Ethan Tung, a sophomore student in Global Health/Public Policy, facilitated the discussion session and shed light on several ethical principles specifically applied in the medical field and the principles in a broader context. For medical ethics, the four pillars are autonomy (self-decision), beneficence (trying to improve the overall well-being and achieve the best outcome), non-maleficence (doing no harm and ensuring the treatment/decisions align with the patient’s interest), and justice (fair and equitable distribution). A shared characteristic of them is patient-centered. In broader ethics, the three major principles are utilitarianism, deontology, and absolutism. Utilitarianism is a type of consequentialism that focuses solely on the outcome of the decision. Deontology, the study of duty, applies laws to define what is right and wrong, does and don’ts. Absolutism emphasizes things that are unconditionally wrong regardless of the context and the consequence of the action, which is similar to non-maleficence in medical ethics. Ethan used stealing food to feed one’s hungry family members as an example. From the utilitarianists’ perspective, it is morally right because it can help the food feed more people and achieve better outcomes. However, to deontologists and absolutists, it is wrong because stealing causes harm to other people and is an illegal action. In our discussion, we compared the principles in two fields. We also looked into the international codes ethics of hospice care and found the interaction between the two theories. Codes ethics, as a result of the materialization of the ethical principles, is a linkage between application and the fundamental theories.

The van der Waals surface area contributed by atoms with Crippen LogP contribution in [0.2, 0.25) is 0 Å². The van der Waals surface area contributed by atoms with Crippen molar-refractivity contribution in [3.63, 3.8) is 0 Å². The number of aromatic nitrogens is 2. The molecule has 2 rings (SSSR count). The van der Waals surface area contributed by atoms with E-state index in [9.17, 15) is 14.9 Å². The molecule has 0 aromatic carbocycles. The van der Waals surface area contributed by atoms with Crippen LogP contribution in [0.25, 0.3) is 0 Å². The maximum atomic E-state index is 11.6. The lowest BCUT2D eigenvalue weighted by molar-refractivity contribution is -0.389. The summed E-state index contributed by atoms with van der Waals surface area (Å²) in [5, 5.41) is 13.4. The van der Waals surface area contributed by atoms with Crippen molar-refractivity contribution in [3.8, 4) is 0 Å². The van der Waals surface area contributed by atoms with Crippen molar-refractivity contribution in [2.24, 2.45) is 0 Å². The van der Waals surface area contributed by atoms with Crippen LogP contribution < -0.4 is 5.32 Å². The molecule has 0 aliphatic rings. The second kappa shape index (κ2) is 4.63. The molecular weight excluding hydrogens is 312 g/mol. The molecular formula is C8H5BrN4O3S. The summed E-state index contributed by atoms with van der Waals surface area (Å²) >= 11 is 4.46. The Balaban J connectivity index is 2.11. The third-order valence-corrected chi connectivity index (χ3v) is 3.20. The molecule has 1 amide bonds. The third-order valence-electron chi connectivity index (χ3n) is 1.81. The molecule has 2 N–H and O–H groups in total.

Citizenship Lab Calls for Grant Applications for Faculty-Student Research Collaboration

The Citizenship Lab invites applications for funding from faculty, Class of 2024, and Class of 2025 students working on or developing Signature Work (SW) projects related to citizenship.

Citizenship Lab Faculty Grants

The Citizenship Lab, part of DKU’s Humanities Research Center, invites proposals from faculty working on projects related to citizenship (broadly construed). The Lab will provide funding of up to 10,000 RMB, and the call will remain open until the available funds are exhausted. Grants may be used to cover any research expenses so long as the project involves collaboration with student researchers. Projects leading to or involving Signature Work (SW) are encouraged but not mandatory. If required, the Lab can assist in identifying students interested in conducting SW in a related field.

Applications should include an abstract-length proposal (300-500 words), a brief statement explaining the anticipated role of the student(s) in the project, and a proposed budget. Applications will be reviewed on a rolling basis. Please submit your application, or any queries, to by 15 November 2023.

Citizenship Lab Student Grants

The Citizenship Lab invites Class of 2024 and Class of 2025 students working on or developing Signature Work (SW) projects related to citizenship (broadly construed) to apply for funding of up to 5,000 RMB. Grants may be used to cover any research expenses including those relating to field-based and experiential learning activities. Proposals must indicate whether you have or are seeking a mentor.